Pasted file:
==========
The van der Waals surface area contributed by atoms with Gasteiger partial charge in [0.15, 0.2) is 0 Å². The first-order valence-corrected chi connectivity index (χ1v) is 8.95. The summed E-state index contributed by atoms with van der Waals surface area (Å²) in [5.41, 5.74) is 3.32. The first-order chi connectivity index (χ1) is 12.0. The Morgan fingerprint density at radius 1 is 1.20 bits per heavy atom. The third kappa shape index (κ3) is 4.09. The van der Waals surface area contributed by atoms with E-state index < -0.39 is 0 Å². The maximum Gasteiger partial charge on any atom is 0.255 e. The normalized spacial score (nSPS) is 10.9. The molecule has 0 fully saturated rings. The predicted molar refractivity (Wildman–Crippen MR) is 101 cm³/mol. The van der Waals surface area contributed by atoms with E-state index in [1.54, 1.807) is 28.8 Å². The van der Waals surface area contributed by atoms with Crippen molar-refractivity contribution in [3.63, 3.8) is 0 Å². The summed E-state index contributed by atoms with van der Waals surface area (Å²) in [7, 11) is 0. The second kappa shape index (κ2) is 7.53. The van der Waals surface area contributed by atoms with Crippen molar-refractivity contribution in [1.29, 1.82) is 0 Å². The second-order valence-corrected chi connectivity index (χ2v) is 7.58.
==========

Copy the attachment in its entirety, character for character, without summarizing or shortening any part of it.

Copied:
The van der Waals surface area contributed by atoms with Gasteiger partial charge in [0.15, 0.2) is 0 Å². The first-order valence-corrected chi connectivity index (χ1v) is 8.95. The summed E-state index contributed by atoms with van der Waals surface area (Å²) in [5.41, 5.74) is 3.32. The first-order chi connectivity index (χ1) is 12.0. The Morgan fingerprint density at radius 1 is 1.20 bits per heavy atom. The third kappa shape index (κ3) is 4.09. The van der Waals surface area contributed by atoms with E-state index < -0.39 is 0 Å². The maximum Gasteiger partial charge on any atom is 0.255 e. The normalized spacial score (nSPS) is 10.9. The molecule has 0 fully saturated rings. The predicted molar refractivity (Wildman–Crippen MR) is 101 cm³/mol. The van der Waals surface area contributed by atoms with E-state index in [1.54, 1.807) is 28.8 Å². The van der Waals surface area contributed by atoms with Crippen molar-refractivity contribution in [3.63, 3.8) is 0 Å². The summed E-state index contributed by atoms with van der Waals surface area (Å²) in [7, 11) is 0. The second kappa shape index (κ2) is 7.53. The van der Waals surface area contributed by atoms with Crippen molar-refractivity contribution in [1.29, 1.82) is 0 Å². The second-order valence-corrected chi connectivity index (χ2v) is 7.58.